Social media ‘fake’ news stories debunked as they trend

Maarten Schenk, the editor of Lead Stories and developer of Trendolizer, monitors stories from known sources of misinformation and debunks them as they begin to trend.

Debunking misinformation and disinformation online is now a point of focus for many news organisations across the world, whether the teams consist of specialised fact-checkers or reporters who are taking on a new task.

The small team behind Lead Stories, a website highlighting trending stories on social media, moved towards debunking popular articles online a couple of months ago.

Maarten Schenk, who developed Trendolizer, the search tool powering Lead Stories, spoke to Journalism.co.uk about his process of finding these articles and looking for red flags that might point out they have no basis in fact.

Trendolizer, which is backed by Alan Duke and Perry Sanders, tracks between 300,000 and 400,000 links per day, assessing the number of likes they receive per hour to determine their popularity.

Schenk set up a “fake news” dashboard designed with separate columns in a similar manner to Tweetdeck.

His searches are based on lists of “prank websites”, political clickbait sites with “two or three words in all caps” in the headline, straight up satire sites, and partisan left and right wing websites.

“A lot of the sites have hidden disclaimers,” explained Schenk, adding that for political clickbait websites, an easy way to check whether the source quoted in the text is legitimate is by searching for a particular quote on other news websites known to be trustworthy.

The lists he pulls stories from add up to more than 600 sources, from satire to websites that publish pranks.

Certain websites he has found to regularly publish fake stories do not feature them on their own front page, populating it instead with news stories that can be verified.

For his fake news dashboard, Schenk also tracks specific hashtags as well as stories from particular websites, although monitoring these can be difficult.

Search results based on #fakenews have become polluted, he said, as the term’s meaning has been shifting. “The column has lost a bit of its power,” he added, pointing out that #hoax could also lead to good results.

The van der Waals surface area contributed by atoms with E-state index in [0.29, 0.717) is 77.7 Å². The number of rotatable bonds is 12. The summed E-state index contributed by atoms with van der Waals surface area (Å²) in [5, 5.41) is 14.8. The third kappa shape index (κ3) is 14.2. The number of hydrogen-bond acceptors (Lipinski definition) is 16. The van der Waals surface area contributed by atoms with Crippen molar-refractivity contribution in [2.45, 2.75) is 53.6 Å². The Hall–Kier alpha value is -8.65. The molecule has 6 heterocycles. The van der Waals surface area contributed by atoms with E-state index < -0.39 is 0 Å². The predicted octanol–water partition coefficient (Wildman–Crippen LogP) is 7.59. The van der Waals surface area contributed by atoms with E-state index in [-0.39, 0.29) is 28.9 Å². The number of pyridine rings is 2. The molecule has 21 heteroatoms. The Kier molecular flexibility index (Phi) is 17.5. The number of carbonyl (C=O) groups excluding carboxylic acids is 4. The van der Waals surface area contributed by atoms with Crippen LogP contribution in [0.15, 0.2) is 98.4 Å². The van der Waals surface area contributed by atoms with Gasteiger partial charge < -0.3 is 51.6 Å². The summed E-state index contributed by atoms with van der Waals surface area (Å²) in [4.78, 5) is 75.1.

In his work, Schenk has uncovered a network of websites that were set up to promote a film and a website where tags were a clear indicator the stories were made up – an article about Obama divorcing was tagged “Crime”, “Have A Scone They’re Delicious”, and “You’re An Idiot”.

Trendolizer has also recently introduced a fingerprinting feature where data such as a Google Analytics ID can be extracted from a website and compared against others, making it easier to connect websites that are part of the same network.

Schenk told Journalism.co.uk the fight against misinformation online has so far been taken up only by “top down initiatives”. “Our philosophy is to do it bottom up and give people the tools.”

While Facebook is now targeting pages posting fake stories, Schenk has been turning his attention to groups, posting links to his debunks in the comments underneath posts.

Lead Stories has been linked to as a source of debunks by the BBC and BuzzFeed.

At this stage, access to Trendolizer is priced at request, although a network of websites by Schenk, such as StoryTide or Trump Tide, publish links to the top 30 stories on a number of topics at any given time.

He is also hoping to find new partners for Trendolizer, to help expand its reach. “If we get 500 likes, we haven’t made a dent in the story,” he said.

Written by Catalina Albeanu, March 16th 2017, published on Journalism.co.uk… Read the original article here

SIGN UP TO OUR E-NEWSLETTER